1. Deflation would increase the value of outward Foreign Direct Investment(FDI). Increasing spending counters deflation. Would increasing outward FDI ward off the worst parts of deflation yet keep the positive parts?

  2. In a deflationary economy would I be able to print money to pay off government debt?



1 Answer 1

  1. Deflation would u̶n̶i̶t̶a̶r̶i̶l̶y̶ ̶b̶e̶t̶w̶e̶e̶n̶ ̶a̶n̶d̶ stably and marginally increase velocity of physical resource consumption and productivity, but the nominal rate will fall to real growth, which is not necessarily variable across income, non-charitable trust, nor good will percentiles, which is worse for an efficient terms of trade, to boot. Competitive deflation is substitutive, which is fine, but technical deflation is "good" for benefactor outcomes, utility.

[T]he relative difference in per capita income between the rural and urban populations does not necessarily drift downward in the process of economic growth: indeed, there is some evidence to suggest that it is stable at best, and tends to widen because per capita productivity in urban pursuits increases more rapidly than in agriculture. If this is so, inequality in the total income distribution should increase [with urbanization]. (Simon Kuznets, Economic Growth and Income Inequality, Part I: An Attempt at Explanation, 1955)

The Phillips curve and the Kuznets curve measures price for income as either inflation for unemployment or inequality for income, yet only match when equality rises with income as unemployment makes for less inflation, and promises to be deflation if investment consumption, after the inflation of urbanization trickles up.

As technology and economic performance rise to higher levels [as a value added share], incomes are less subject to transient disturbances, not necessarily of the cyclical order that can be recognized and allowed for by reference to business cycle chronology, but of a more irregular type. (Simon Kuznets, op. cit., Part I: Trends in Income Inequality)

The terms of trade are always a benefactor like real income equalization.

[I]f country B can produce goods, previously produced in A, [A's money earnings] might, in conceivable circumstances, actually rise as a result of the increased attractiveness of kinds of investment in A, which can only be efficiently supplied by factors of production in B. ...[T]he amount of the alteration in the terms of trade between A and B, due to the increased attractiveness of investment in A, is independent of the character of the transition and of the means by which it is brought about. It depends on non-monetary factors—on physical facts and capacities, and on the elasticities of demand in each of the two countries for goods which the other can produce with physical efficiency. (John Maynard Keynes, A Treatise on Money, The Pure Theory of Money, Chapter 21: Changes Due to Disequilibrium, Part II: The Relationships Between Foreign Lending and Movements of Gold, p. 300-301, 1930)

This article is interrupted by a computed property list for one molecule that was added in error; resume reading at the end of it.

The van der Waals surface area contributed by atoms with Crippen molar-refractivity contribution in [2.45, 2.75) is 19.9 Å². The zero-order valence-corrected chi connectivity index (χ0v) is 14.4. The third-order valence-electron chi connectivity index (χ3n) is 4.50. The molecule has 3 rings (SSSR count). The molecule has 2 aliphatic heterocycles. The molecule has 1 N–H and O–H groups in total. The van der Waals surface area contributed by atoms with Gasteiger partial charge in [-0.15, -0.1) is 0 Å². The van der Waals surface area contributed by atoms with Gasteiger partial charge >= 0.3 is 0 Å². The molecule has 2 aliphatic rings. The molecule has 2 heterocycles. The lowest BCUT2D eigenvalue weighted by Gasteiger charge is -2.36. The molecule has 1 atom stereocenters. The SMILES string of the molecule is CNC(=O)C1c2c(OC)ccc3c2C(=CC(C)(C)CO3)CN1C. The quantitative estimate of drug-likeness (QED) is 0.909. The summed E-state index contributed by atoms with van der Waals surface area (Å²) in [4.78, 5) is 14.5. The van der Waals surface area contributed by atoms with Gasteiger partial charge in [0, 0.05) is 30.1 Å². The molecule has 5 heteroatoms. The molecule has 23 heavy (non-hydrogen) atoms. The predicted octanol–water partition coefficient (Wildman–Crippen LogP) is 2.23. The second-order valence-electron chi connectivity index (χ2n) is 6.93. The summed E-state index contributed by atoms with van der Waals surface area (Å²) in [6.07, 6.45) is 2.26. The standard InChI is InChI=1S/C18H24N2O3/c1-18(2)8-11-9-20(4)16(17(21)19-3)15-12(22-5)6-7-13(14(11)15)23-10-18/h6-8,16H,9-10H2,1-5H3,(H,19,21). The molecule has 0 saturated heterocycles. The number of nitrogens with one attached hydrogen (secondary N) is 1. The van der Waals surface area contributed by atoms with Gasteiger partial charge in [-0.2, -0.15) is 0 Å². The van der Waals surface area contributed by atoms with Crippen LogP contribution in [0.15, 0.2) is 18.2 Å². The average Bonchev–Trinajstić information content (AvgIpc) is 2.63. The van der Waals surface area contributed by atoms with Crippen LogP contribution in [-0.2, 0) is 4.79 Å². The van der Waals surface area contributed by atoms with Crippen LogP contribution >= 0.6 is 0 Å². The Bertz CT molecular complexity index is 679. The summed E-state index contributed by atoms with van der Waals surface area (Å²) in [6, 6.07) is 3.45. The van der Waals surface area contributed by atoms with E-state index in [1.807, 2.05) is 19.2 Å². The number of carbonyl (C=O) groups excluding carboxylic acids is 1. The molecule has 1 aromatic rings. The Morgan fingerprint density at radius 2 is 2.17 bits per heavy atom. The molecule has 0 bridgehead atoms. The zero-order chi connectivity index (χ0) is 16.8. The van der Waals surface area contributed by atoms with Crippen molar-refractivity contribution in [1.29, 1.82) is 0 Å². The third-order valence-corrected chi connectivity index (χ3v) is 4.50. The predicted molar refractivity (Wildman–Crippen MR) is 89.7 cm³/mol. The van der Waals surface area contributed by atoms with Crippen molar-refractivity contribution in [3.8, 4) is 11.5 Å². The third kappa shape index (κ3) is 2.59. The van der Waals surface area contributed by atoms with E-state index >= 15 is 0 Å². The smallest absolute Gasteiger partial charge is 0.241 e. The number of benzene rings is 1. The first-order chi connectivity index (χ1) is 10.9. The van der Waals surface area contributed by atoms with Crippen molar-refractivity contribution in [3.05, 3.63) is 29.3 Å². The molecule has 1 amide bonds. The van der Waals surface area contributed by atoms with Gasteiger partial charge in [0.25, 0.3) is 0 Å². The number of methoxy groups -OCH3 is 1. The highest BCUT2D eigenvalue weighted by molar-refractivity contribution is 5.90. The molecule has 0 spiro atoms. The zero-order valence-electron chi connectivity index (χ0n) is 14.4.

Thus the natural rate of interest is the rate at which saving and the value of investment are exactly balanced, so that the price level of output as a whole (II) exactly corresponds to the money rate of the efficiency earnings of the factors of production. Every departure of the market rate from the natural rate tends, on the other hand, to set up a disturbance of the price level by causing the second term of the second fundamental equation to depart from zero. (John Maynard Keynes, op. cit., The Conditions of International Equilibrium, Part II: The Rate of Interest, or Bank Rate, p. 139)

So long as entrepreneurs are enjoying windfall profits (or losses), the position is unstable. If it is a case of profits, they bid against one another for the services of the factors of production, until the latter have risen to a level at which costs of production and sale proceeds are again equal. If it is a case of losses, they throw factors of production out of employment until the latter agree to accept a rate of remuneration at which the costs of production no longer exceed the sale proceeds. (John Maynard Keynes, op. cit., Chapter 17: Changes Due to Monetary Factors, Part III: The Problems of the Transition, p. 241-242)

  1. A central bank only splits treasury stock to pay a debt service (i.e. at about $400 billion per year in the U.S.) before the outstanding cashes in for par.

Thus there can be no real breach in the continuity of descent in the pedigree of the money of account, except by a catastrophe in which all existing contracts are simultaneously wiped out. (John Maynard Keynes, op. cit., Chapter 1: The Classification of Money, Part I: Money and Money of Account, p. 5)


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